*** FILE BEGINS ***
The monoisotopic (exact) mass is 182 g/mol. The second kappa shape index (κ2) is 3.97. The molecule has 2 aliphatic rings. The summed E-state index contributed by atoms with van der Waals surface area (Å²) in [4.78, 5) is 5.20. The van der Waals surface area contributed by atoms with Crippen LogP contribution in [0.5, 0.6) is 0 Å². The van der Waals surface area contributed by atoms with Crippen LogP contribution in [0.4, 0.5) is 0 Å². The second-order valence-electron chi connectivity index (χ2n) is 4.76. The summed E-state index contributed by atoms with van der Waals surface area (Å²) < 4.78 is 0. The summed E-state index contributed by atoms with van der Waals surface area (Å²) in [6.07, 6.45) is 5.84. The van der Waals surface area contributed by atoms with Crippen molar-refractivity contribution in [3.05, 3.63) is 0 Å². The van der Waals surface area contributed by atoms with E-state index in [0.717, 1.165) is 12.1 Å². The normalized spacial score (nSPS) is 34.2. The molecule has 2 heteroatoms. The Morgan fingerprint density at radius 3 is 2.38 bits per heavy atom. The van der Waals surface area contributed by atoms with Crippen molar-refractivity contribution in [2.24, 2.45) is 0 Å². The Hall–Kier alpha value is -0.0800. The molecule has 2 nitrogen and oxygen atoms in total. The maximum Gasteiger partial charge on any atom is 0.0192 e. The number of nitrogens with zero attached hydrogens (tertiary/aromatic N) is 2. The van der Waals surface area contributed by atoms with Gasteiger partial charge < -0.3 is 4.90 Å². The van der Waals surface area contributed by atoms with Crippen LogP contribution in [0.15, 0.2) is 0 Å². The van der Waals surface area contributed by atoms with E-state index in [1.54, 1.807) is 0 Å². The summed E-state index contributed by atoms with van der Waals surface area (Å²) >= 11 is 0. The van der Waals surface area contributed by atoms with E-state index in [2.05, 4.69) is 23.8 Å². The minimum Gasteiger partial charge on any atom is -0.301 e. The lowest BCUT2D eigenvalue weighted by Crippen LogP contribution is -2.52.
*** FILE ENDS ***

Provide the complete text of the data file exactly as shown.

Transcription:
The monoisotopic (exact) mass is 182 g/mol. The second kappa shape index (κ2) is 3.97. The molecule has 2 aliphatic rings. The summed E-state index contributed by atoms with van der Waals surface area (Å²) in [4.78, 5) is 5.20. The van der Waals surface area contributed by atoms with Crippen LogP contribution in [0.5, 0.6) is 0 Å². The van der Waals surface area contributed by atoms with Crippen LogP contribution in [0.4, 0.5) is 0 Å². The second-order valence-electron chi connectivity index (χ2n) is 4.76. The summed E-state index contributed by atoms with van der Waals surface area (Å²) < 4.78 is 0. The summed E-state index contributed by atoms with van der Waals surface area (Å²) in [6.07, 6.45) is 5.84. The van der Waals surface area contributed by atoms with Crippen molar-refractivity contribution in [3.05, 3.63) is 0 Å². The van der Waals surface area contributed by atoms with E-state index in [0.717, 1.165) is 12.1 Å². The normalized spacial score (nSPS) is 34.2. The molecule has 2 heteroatoms. The Morgan fingerprint density at radius 3 is 2.38 bits per heavy atom. The van der Waals surface area contributed by atoms with Crippen molar-refractivity contribution in [2.24, 2.45) is 0 Å². The Hall–Kier alpha value is -0.0800. The molecule has 2 nitrogen and oxygen atoms in total. The maximum Gasteiger partial charge on any atom is 0.0192 e. The number of nitrogens with zero attached hydrogens (tertiary/aromatic N) is 2. The van der Waals surface area contributed by atoms with Gasteiger partial charge < -0.3 is 4.90 Å². The van der Waals surface area contributed by atoms with Crippen LogP contribution in [0.15, 0.2) is 0 Å². The van der Waals surface area contributed by atoms with E-state index in [1.54, 1.807) is 0 Å². The summed E-state index contributed by atoms with van der Waals surface area (Å²) >= 11 is 0. The van der Waals surface area contributed by atoms with E-state index in [2.05, 4.69) is 23.8 Å². The minimum Gasteiger partial charge on any atom is -0.301 e. The lowest BCUT2D eigenvalue weighted by Crippen LogP contribution is -2.52.